Support Your Students: For Families
We provide support and expertise to parents and family members affected by a student experiencing a crisis or mental health challenges.
If you need an emergency consultation, call at any time and a counselor will assist you.
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As students begin college, parents and families often experience a mixture of feelings that are not unlike the ones their students are having. It is a combination of excitement and anticipation tinged with anxiety. There is also a sense that the relationship between adult and child is changing and that things will never be quite the same again.
When students embark on the college experience, parents and families are often fearful that they will no longer be able to influence them. In the process, losing sight of the fact that this time can also provide an opportunity to forge a stronger relationship that can include pride and satisfaction for everyone.
Allow the Relationship to Grow
- Recognize that college students have considerable autonomy while living on campus
- Avoid power struggles by listening to their point of view in an open, respectful way so that differences of opinion can be expressed.
- State clearly, when the occasion warrants, what you are willing to be flexible about and what you feel too strongly about to change.
- Trying not to fall back into old roles. For example, asking to speak with your student’s teacher is what parents and families do in high school, but not in college.
Stay in Touch
- Make a routine of being in contact through whatever form of messaging you and your student prefer. It is a great idea to ask them about the contact they would like from you (e.g., how often and what kind), and you can express your wishes or expectations about contact you would like from them.
- Plan a visit to campus. This can help you feel more connected to your student's world.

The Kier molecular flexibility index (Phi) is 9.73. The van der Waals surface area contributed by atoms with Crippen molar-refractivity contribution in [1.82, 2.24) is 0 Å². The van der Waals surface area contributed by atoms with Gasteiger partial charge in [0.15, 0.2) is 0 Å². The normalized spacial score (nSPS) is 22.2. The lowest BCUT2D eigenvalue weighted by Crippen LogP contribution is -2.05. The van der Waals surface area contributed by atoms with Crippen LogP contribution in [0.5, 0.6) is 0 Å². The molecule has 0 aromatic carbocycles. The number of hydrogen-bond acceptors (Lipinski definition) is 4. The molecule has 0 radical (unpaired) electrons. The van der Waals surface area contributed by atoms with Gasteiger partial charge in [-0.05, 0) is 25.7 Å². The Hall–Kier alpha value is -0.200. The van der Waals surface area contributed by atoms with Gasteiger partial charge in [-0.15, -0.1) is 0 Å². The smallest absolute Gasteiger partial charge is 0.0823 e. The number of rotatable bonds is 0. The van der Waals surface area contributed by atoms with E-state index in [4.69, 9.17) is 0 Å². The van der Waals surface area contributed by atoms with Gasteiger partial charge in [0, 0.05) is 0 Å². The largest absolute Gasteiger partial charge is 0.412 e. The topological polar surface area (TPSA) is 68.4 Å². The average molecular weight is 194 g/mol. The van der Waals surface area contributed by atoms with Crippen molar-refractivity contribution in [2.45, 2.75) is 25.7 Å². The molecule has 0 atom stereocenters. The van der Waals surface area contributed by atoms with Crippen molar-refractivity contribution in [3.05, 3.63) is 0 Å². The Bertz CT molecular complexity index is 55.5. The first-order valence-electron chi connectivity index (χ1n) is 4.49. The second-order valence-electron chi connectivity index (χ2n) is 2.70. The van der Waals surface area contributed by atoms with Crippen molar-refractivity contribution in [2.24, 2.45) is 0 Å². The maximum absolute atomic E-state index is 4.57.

Accept that there are times when they are going to have to learn the hard way. These occasions often provide self-taught lessons that they will appreciate and value the most.
Although your own experiences may enable you to foresee some of the consequences of these decisions, you will aid your student’s growth when you resist "teaching them about life" and giving them the "I told you so" treatment if things don't work out. These messages also can shut down lines of communication and serve to reinforce the idea that your student cannot handle it, when obviously what you want to support is their growing confidence in their good decision making.
Discuss expectations before your student leaves for school. This will set your relationship up for greater success. Expectations may pertain to relatively straight forward matters such as how many visits home they will be making to more complicated ones like how finances are to be managed.
Hopefully you have had conversations about these topics before as your student has been growing and becoming more independent, but it is never too late to communicate!
- Avoid the temptation to "rescue" them even though they may call you sounding quite upset. Instead of providing answers to dilemmas all at once, ask what options your student is considering for dealing with the problem.
- Consider ahead of time, some of the likely situations your student may encounter so that you won't overreact if they occur. These might include difficulty in getting along with a roommate, home sickness, and temporary loss of self-confidence. Your ability to stay calm can be invaluable in helping them to keep things in perspective.
- Recognize that college is a time when your student will be exposed to different viewpoints about political, social, and religious issues that will affect the way they see life.
Get Extra Help
It is important to recognize that even though your student may be away from home, they will still need the love, approval and security that a good relationship with parents and families provides. However, sometimes there are problems that you cannot help with because of your distance from the situation or not knowing what to suggest. If you should become concerned that your student is having more difficulty than you are comfortable with, urge them to review the resources assembled here or to reach out to our team.